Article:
who already hold Bachelor’s degrees, meet qualification requirements, and have
completed the designated prerequisites (see Appendix A). The target for initiation is June
The proposed objectives to meet this outcome are as follows:
1. Compress undergraduate nursing courses and design them for the online
environment for a Bachelor’s to BSN Program (See Appendix B for
2. Work with campus Instructional Media Specialists regarding course
design for the online environment.
3. Develop an online educational program for nurses who will act as
preceptors for clinical experiences for students.
4. Write grants (federal, state, and private) to secure funding necessary for
program development, hardware and software, marketing, and hiring
additional faculty to teach in the program and assure the program can be
The three proposers seeking CAS funding and one proposer acting in-kind on this project
will work collaboratively to achieve the objectives and o verall outcome. The proposers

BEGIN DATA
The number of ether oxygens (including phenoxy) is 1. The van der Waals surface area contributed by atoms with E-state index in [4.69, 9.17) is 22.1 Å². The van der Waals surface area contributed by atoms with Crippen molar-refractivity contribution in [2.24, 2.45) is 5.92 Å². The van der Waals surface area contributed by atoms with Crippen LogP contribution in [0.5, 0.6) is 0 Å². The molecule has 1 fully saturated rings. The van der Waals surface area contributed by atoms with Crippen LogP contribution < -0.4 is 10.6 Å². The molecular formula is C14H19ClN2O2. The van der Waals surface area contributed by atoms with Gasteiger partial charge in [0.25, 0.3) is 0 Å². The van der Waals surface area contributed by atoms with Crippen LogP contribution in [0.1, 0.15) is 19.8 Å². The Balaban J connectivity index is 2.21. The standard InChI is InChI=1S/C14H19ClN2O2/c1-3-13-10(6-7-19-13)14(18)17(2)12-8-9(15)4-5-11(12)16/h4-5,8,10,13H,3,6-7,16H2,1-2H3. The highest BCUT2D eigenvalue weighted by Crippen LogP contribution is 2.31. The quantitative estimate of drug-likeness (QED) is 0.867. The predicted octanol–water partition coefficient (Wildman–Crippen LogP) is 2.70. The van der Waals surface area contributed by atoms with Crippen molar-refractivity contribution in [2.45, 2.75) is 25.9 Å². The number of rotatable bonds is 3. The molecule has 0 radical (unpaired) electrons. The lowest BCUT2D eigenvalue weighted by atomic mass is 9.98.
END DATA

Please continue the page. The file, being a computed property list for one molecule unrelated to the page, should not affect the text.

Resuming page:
have different nursing specialty backgrounds and varied expertise in practice, teaching,
and research. This is necessary when compressing the courses and developing them for
the online environment.
Developing this program would offer significant professional development for all three
proposers. Undergraduate courses currently in place have to be modified and compressed
for offering in the proposed program. All three proposers will gain significant knowledge
regarding grant writing, principles of adult learning, and web-based education. All three
will grow professionally as they adapt courses to the online environment (see Appendix
B for specific propsers’ course responsibilities). Much collaborative effort will go into
program development. However, specific responsibilities and ensuing professional
development for each individual proposer is as follows: